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Python 2.4.3 on a Vista64 machine.

The following 2 variables are in the environment:

ProgramFiles=C:\Program Files
ProgramFiles(x86)=C:\Program Files (x86)

But when I run the following

import os
print os.environ["ProgramFiles"]
print os.environ["ProgramFiles(x86)"]

I get:

C:\Program Files (x86)
C:\Program Files (x86)

Any idea how can I get the correct value of "ProgramFiles"?

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This behaviour differs depending on whether your python executable is 32 or 64 bit. Please state which. –  Macke Feb 8 '11 at 13:10

3 Answers 3

From the Wikipedia page:

%ProgramFiles%

This variable points to Program Files directory, which stores all the installed program of Windows and others. The default on English-language systems is C:\Program Files. In 64-bit editions of Windows (XP, 2003, Vista), there are also %ProgramFiles(x86)% which defaults to C:\Program Files (x86) and %ProgramW6432% which defaults to C:\Program Files. The %ProgramFiles% itself depends on whether the process requesting the environment variable is itself 32-bit or 64-bit (this is caused by Windows-on-Windows 64-bit redirection).

So to get just C:\Program Files, you apparently want to check %ProgramW6432%.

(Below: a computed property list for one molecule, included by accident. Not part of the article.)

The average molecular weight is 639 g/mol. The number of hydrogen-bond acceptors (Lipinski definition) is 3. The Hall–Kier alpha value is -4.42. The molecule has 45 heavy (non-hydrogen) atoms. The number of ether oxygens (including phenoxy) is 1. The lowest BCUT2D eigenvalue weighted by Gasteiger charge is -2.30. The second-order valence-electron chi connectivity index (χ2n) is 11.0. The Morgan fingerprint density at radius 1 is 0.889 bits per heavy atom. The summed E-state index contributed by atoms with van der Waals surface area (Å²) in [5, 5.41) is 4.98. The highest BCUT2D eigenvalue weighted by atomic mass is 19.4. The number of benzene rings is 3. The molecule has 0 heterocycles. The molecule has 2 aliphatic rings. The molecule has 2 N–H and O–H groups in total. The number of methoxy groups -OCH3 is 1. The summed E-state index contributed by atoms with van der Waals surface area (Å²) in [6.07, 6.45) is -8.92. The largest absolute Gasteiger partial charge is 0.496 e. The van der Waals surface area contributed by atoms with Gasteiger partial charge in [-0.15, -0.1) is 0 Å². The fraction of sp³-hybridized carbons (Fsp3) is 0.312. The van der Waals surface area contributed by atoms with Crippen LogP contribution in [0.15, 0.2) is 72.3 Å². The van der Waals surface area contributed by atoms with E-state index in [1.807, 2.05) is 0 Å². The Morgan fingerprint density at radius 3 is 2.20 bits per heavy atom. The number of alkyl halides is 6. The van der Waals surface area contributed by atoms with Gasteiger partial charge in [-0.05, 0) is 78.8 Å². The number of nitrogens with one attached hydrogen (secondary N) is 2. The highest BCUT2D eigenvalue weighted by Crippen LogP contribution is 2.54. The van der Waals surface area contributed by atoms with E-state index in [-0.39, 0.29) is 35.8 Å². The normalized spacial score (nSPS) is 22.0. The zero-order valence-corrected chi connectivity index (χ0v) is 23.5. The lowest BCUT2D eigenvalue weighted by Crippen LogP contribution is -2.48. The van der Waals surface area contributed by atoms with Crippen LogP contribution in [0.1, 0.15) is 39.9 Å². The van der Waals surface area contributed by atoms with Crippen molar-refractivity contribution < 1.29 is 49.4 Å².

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Can you install Python 2.5.4 and try again? UPDATE: I meant the x64 release of 2.5.4. AFAIK 2.4 was only available for Windows x86 and IA64, not x64.

I'm running 2.5.4 x64 on Win 7 x64 and I don't get the same result, but I'm not sure if the problem lies with Python or Vista in your case.

Python 2.5.4 (r254:67916, Dec 23 2008, 15:19:34) [MSC v.1400 64 bit (AMD64)] on win32
Type "help", "copyright", "credits" or "license" for more information.
>>> import os
>>> print os.environ["ProgramFiles"]
C:\Program Files
>>> print os.environ["ProgramFiles(x86)"]
C:\Program Files (x86)
>>>
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You are using the 32-bit version of Python interpreter. When using 32-bit software, WOW64 will create a new environment, with it own folders and substitutions.

You can see what I am talking about just by starting the 64-bit and the 32-bit version of the command prompt:

64-bit cmd.exe:

C:\Documents and Settings\Administrator>set prog
ProgramFiles=C:\Program Files
ProgramFiles(x86)=C:\Program Files (x86)

32-bit cmd.exe:

C:\WINDOWS\SysWOW64>set prog
ProgramFiles=C:\Program Files (x86)
ProgramFiles(x86)=C:\Program Files (x86)
ProgramW6432=C:\Program Files

As you can see from the second excerpt above, to get the 64-bit Program Files, you have to use the ProgramW6432 environment variable.

Another approach, however, could solve also other issues that may arise in future (especially with registry settings!): just use the 64-bit version of Python - even if I do not know where to download the 64-bit version of 2.4.

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